The open copper mine, the Lavender Pit, is worth a stop to just take in the vast size of this former copper mine. You’ll see it just off U.S. Route 80 past the Queen Mine. Head here at sunset and watch as the colors of the mine change in the sunlight.
Just past the Lavender Pit, you’ll want to turn right on Erie Street. Here’s where you’ll find a mostly abandoned ghost town, Lowell. Wander up and down this street to see scenes from the past. Take photos by a Shell station complete with vintage gas pumps, peer inside the dusty windows of an abandoned Greyhound bus and many vacant businesses including a hat shop, a Harley Davidson repair shop, karate business and even an eerie storefront full of mannequin doll pieces.
If you’re searching for signs of modern life in Lowell, you’ll find them at the Bisbee Breakfast Club (bisbeebreakfastclub.com). This local chain started in 2005 and serves breakfast all day. Highlights include huevos rancheros topped with your choice of red or green sauce and the eggs Benedict, which are only served on Mondays.
Where to Stay
Just 10 minutes from Old Bisbee, the pink bed and breakfast Calumet & Arizona Guest House (calumetaz.com) – named after a mining company and originally built for the chief clerk of said company—is a feast for the senses. Individually decorated rooms range from 150 to 500 square feet and can feature clawfoot tubs and heirlooms of owner Joy Timber’s maternal grandmother and are decked out in period wallpaper. Guests are encouraged to wander around the home to check out the period architecture and other details (some bathroom fixtures, door hardware and woods from Bisbee’s historical era are used throughout the home as trim, flooring, wainscoting and cabinetry) and the beautifully landscaped garden featuring lush desert flora. Included in the rate, the home-cooked breakfast alone makes this place worth the money. Order off a menu and wait as the owner or one of the staff whips up an All-American breakfast featuring your choice of pancakes, cereal, French toast and eggs Benedict served on a long, communal table where you can mingle with other guests.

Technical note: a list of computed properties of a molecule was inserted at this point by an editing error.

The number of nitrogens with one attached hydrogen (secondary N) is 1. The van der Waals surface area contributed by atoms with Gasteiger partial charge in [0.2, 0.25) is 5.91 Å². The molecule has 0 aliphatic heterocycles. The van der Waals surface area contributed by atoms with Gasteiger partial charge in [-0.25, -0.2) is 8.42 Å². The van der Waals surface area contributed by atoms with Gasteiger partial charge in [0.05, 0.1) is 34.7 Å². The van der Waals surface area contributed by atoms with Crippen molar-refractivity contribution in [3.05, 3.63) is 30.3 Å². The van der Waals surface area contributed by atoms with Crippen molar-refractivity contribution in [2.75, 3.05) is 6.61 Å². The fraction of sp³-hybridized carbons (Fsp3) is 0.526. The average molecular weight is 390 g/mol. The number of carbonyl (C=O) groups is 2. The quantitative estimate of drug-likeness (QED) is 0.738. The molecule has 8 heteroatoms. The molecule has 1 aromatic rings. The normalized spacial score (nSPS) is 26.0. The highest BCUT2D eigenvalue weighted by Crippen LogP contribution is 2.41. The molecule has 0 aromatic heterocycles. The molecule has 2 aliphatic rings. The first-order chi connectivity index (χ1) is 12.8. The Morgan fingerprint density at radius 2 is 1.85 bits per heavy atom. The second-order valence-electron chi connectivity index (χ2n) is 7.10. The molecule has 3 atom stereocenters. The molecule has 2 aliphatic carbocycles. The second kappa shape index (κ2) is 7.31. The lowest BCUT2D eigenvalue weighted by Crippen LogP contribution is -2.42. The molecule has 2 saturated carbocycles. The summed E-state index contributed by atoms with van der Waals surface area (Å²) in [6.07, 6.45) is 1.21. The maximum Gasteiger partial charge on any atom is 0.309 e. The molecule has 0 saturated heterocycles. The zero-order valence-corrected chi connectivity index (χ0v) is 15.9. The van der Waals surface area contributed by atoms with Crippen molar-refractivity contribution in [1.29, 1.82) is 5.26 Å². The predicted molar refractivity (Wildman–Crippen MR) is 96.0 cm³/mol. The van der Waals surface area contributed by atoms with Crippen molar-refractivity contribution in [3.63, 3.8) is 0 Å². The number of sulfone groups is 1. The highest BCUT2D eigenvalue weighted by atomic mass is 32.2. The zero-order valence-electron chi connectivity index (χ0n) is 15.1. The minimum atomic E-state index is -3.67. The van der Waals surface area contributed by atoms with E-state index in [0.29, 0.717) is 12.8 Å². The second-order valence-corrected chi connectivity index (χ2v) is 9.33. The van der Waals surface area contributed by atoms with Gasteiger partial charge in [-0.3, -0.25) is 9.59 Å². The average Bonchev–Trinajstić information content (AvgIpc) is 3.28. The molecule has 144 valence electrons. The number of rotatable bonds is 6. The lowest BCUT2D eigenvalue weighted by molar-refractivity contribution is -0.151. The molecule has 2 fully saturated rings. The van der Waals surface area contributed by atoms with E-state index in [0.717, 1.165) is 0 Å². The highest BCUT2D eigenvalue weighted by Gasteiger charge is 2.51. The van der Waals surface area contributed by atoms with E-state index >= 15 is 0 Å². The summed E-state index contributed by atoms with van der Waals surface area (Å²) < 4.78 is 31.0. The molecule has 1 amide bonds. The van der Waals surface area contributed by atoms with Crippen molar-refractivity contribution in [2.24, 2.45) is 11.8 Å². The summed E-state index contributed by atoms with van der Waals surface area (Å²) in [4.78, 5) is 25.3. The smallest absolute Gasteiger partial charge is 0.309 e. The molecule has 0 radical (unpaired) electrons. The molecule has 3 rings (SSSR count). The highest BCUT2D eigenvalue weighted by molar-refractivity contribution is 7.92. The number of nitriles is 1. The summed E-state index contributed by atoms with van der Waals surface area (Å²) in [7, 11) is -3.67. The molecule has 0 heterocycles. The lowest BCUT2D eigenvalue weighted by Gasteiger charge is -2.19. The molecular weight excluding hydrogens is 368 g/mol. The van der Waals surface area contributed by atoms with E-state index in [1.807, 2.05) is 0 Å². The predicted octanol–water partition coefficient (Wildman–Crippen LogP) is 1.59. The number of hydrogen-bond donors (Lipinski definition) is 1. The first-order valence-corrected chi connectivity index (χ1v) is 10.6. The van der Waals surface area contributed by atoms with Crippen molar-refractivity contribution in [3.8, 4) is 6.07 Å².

Located in the heart of downtown Bisbee, Copper Queen Hotel (copperqueen.com) touts itself as the longest continuously operating hotel in Arizona. The hotel originally opened in 1902 as a hotel for investors and dignitaries of Copper Queen Consolidated Mining Company. John Wayne, Julia Roberts, Nancy Reagan and John McCain have stayed or visited. Guests check in at the lobby with a solid wood desk and get a real key upon check in. The Copper Queen hotel is also allegedly haunted. One of the hotel’s guests that has never checked out? Julia Lowell. Lowell was an “employee” of the hotel’s brothel and is said to have killed herself at the hotel after she confessed her love to one of her clients and he did not return her feelings. The hotel also offers a Ghost Hunt package. The Ghost Hunt is every first and third Thursday night of the month. A trained ghost host from Old Bisbee Ghost Tours will teach how to use ghost-hunting equipment and then use your newfound skills to search for signs of paranormal activity.
Bisbee-Douglas International Airport
Coordinates: 31°28’08″N 109°36’13″W
Distance from Scottsdale Airport: 238 miles
Aviation services: Parking, hangars and tie-downs; 100LL Jet-A fuel
Flight time from Scottsdale Airport: 1 hour, 20 minutes
Drive time from Scottsdale Airport: 4 hours, 11 minutes